It’s hard to know what was a more jarring “Welcome to the United States” moment for Udoka Azubuike: was it Joel Embiid, or was it pizza?
Let’s start with pizza. Harry and Donna Coxsome welcomed Azubuike to the United States as host parents of the 6-foot-8 13-year-old, after Potter’s House Christian Academy heard about the tallest kid at a Basketball Without Borders camp in Nigeria. Azubuike was offered the chance to escape the violence of Delta, Nigeria, and he and his mother jumped at the opportunity.
The Coxsome patriarch came home from a trip to Sam’s Club with a pizza, but when offered it, Azubuike backed away.
“Not only had Udoka never eaten a slice of pizza, but he’d also never seen a slice of pizza,” Coxsome told Bleacher Report. “He had no idea what it was. I convinced him to take a bite, and his eyes just lit up. I’ll never forget the look of joy on his face. In three seconds, that piece of pizza was gone.”
A short time later, his high school played The Rock School in Gainesville — where future first-team All-NBA center Embiid was a senior. It didn’t matter that Azubuike was a 13-year-old freshman. Six-foot-eight was their best shot, and the two matched up.
Three years later, Embiid would call Azubuike, and tell him to go to Kansas, just as Embiid did. “I know [Udoka] really looks up to Joel,” Coxsome said.
Azubuike’s time at Kansas wasn’t always easy. First, it was somewhat injury-marred — hand, wrist, and ankle injuries cost him significant time, including all but nine games of his junior year. Kansas coach Bill Self was tough: he threatened to buy Azubuike a pacifier if he played too soft, and constantly made public remarks about his weaknesses.
For example, about Azubuike’s rebounding, Self said: “You would think a guy that does this for a living, his stats would be better.” Azubuike, like all college sports players, do not earn a salary for playing basketball in the NCAA; but he did respond to his coach’s challenge by his senior year, garnering 10.5 rebounds per game.
Azubuike’s most notable weakness is his free-throw shooting. For his college career, he shot just 41% from the free-throw line, improving to 44% in his senior season. With that have come all of the familiar free-throw shooting tropes: he shoots them better in practice, he should start shooting underhanded, and even teammates jokingly staring at Azubuike when asked about team’s free-throw shooting woes. Michigan State coach Tom Izzo just started referring to him as “Shaq” at every press conference.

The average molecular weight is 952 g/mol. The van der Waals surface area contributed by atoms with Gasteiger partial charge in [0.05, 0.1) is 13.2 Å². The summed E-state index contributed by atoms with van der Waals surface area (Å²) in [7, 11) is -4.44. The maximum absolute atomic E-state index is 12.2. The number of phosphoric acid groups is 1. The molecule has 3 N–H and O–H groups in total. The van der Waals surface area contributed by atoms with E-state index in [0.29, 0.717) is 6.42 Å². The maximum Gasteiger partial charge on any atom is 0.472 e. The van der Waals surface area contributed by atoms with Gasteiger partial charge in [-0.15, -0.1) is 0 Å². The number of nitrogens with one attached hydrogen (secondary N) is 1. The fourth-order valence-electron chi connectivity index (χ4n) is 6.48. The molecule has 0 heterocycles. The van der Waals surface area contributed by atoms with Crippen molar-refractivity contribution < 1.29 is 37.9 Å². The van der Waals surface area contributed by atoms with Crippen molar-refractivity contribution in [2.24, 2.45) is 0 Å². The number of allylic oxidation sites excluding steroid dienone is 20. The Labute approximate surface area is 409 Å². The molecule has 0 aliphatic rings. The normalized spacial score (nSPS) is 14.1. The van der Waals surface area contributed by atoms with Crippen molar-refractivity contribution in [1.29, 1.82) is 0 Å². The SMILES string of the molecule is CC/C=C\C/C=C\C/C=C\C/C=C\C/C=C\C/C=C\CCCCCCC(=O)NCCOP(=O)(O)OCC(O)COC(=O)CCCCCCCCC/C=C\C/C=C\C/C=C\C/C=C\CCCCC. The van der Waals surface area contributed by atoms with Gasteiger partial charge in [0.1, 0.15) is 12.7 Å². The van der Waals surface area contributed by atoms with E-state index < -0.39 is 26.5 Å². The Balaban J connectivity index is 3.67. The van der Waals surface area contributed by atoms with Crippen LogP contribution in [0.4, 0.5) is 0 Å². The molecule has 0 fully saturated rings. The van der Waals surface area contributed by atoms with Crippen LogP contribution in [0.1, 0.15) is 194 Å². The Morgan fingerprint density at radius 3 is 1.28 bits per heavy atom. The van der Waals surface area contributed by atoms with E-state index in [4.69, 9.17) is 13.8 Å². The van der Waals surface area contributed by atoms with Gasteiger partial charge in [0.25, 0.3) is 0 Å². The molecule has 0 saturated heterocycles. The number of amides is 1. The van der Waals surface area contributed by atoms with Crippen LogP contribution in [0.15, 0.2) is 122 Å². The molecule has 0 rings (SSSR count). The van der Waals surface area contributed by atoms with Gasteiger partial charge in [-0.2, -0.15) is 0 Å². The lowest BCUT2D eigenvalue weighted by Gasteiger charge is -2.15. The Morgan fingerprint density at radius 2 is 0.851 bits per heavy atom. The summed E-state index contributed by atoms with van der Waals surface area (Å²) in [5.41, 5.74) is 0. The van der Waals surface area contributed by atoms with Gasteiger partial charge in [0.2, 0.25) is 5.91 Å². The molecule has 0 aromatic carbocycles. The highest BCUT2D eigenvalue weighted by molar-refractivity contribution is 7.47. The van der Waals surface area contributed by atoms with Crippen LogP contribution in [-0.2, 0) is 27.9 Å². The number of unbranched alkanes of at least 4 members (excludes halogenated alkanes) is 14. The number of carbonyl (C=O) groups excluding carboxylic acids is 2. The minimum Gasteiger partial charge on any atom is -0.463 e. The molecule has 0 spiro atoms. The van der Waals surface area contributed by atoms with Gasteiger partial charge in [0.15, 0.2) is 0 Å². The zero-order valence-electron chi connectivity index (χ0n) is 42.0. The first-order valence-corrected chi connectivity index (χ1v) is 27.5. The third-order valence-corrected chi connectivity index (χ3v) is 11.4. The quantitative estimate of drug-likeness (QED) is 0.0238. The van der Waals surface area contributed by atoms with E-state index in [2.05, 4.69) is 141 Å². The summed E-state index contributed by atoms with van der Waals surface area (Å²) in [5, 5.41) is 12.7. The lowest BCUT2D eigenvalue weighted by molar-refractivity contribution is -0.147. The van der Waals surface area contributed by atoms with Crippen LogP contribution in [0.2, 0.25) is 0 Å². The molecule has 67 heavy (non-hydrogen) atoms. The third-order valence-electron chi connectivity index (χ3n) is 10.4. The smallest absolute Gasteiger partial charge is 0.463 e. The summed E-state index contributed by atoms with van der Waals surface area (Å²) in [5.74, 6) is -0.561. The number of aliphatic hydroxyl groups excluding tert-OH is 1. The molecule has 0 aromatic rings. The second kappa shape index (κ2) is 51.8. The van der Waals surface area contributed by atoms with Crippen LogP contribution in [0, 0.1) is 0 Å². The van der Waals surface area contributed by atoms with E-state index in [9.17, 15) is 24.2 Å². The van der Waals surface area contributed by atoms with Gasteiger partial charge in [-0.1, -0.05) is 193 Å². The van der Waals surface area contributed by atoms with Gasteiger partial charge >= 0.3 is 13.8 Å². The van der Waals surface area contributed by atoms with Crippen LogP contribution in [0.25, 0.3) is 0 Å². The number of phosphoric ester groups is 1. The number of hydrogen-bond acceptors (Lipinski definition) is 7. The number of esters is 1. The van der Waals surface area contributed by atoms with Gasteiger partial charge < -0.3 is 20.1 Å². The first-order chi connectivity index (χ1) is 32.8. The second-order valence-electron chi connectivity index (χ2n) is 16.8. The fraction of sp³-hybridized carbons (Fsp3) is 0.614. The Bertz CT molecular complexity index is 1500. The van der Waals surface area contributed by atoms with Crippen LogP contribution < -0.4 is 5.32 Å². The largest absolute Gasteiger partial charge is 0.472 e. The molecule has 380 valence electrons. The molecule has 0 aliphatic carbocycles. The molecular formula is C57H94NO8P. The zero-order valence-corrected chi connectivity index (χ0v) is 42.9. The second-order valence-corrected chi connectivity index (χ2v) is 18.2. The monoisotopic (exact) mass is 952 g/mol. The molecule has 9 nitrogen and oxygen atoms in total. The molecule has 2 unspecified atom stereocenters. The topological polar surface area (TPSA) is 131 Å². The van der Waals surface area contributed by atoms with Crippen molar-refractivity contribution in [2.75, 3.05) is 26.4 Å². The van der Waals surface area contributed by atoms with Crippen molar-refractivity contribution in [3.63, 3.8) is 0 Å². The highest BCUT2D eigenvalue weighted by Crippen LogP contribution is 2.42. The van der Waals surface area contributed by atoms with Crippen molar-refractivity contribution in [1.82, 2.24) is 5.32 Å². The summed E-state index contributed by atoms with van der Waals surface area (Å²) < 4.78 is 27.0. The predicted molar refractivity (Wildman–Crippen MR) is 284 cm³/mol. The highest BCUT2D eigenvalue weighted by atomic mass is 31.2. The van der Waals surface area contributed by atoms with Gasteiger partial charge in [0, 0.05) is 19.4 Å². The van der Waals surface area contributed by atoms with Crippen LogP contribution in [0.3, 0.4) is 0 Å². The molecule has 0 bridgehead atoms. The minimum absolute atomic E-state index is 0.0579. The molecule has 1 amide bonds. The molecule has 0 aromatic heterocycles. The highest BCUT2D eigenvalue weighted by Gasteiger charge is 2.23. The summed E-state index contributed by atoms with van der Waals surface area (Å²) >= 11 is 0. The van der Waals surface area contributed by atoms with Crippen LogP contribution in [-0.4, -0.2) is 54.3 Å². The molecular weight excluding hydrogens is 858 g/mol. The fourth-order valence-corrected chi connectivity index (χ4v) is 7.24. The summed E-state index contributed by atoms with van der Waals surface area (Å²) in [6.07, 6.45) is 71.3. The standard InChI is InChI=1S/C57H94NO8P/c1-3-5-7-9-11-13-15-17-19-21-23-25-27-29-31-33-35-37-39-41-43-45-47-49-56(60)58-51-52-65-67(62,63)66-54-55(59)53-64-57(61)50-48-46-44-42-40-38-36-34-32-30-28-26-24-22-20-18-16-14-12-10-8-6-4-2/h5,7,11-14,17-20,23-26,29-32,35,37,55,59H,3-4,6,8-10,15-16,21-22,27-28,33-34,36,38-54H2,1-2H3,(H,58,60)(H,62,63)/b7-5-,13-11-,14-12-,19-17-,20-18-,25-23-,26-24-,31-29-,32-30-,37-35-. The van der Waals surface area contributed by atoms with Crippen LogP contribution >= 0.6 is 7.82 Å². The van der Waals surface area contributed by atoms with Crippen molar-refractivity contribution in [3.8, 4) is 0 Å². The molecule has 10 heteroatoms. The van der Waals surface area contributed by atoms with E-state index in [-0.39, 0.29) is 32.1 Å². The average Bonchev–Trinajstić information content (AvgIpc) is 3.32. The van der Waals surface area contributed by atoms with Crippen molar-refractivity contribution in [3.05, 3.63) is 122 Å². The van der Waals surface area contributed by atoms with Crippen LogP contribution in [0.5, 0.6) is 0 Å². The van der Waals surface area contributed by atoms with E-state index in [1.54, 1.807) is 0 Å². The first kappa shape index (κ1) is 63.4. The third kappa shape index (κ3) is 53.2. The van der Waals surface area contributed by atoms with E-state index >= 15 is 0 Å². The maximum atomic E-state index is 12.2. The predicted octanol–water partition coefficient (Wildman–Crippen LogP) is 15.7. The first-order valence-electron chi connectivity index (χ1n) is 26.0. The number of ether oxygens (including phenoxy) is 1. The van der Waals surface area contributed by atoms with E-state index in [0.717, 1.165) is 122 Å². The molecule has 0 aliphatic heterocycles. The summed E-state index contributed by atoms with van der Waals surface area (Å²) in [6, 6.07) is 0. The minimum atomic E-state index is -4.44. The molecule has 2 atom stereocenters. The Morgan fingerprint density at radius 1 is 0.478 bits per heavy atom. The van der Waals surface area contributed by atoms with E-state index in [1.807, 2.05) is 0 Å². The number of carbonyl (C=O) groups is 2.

But the Shaquille O’Neal comparisons work in another way, too: Azubuike is a powerful, explosive, big-man dunker. When he gets two feet below him at the rim, someone is getting dunked on, and powerfully so. Azubuike earned headlines for having the highest vertical of any center ever at the NBA combine, and while he cheated a little on his standing reach in order to do so, it still exemplifies just how athletic he is.
The basket stanchion in Italy could tell you that. Azubuike and Kansas were in Rome for a pre-season tour when Azubuike got the chance to dunk on Italian baskets in a small gym in an exhibition game against an Italian All-Star squad. Azubuike bent the rim, causing the game to be delayed for several minutes.
His field-goal percentage numbers are Shaq-esque, too. As one FiveThirtyEight headline declared, “Kansas’s Udoka Azubuike Has Found The Formula For Efficiency: Dunk A Lot.” He did, to the tune of a 74.8% field-goal percentage.
Azubuike has terrific athleticism and soft hands to get those dunks, but the rest of Azubuike’s offensive game isn’t as proficient. He can make some turnaround hooks and the like near the rim, but the jumper isn’t really there, he seems to panic when double-teamed, and the footwork in traffic can feature an extra step, leading to travels. He’s not a dribbler, a passer, or a shooter, and you can probably count the number of NBA players in 2020 without any of those traits on one hand.
One of them is in Utah: Rudy Gobert. Gobert’s been able to make it on the back of his extreme defensive abilities, and Azubuike hopes to mimic Gobert in a lot of ways.
“I want to learn from him,” Azubuike said the night he was drafted. “I want to pick his brain in terms of how he plays, how he blocks shots, and how he affects the game defensively.”
He has a chance to match Gobert. Azubuike has length somewhat near Gobert’s — he stands 7 foot with a 7-7 wingspan. Azubuike can probably jump higher. However, Azubuike is bigger than Gobert, so he doesn’t move quite as quickly. Early in his career, he struggled mightily with quicker guards, but by his senior year did show an improvement in that regard in being able to keep the guard in front of him. Defending stretch bigs, though, still eludes him: he’ll often just give 10 feet of space around the 3-point line to dare the opposing player to shoot. They made them in college, and they’ll make even more in the NBA. He’ll need to adjust.
The combination of movement and skill-related question marks had most draft observers and front offices considering Azubuike a second-round selection, with the center slated to be anywhere from No. 37 to No. 47. The Jazz, though, believed he was the best player available, regardless of position, at No. 27. Indeed, they believed that at No. 23, which is why they were fine with trading down in the draft.
“What we felt at the end of the day was that ‘Dok’ was the best player available, given his unique production, physical attributes, and ability to affect both offensively and defensively on the court,” Jazz general manager Justin Zanik said.
It’s been a remarkable journey in the U.S. for Azubuike to get to this point, to hear his name in the first round in the NBA draft seven years after moving as a fresh teenager.
He’s had pizza many times by now. Joel Embiid looms, waiting for his rematch.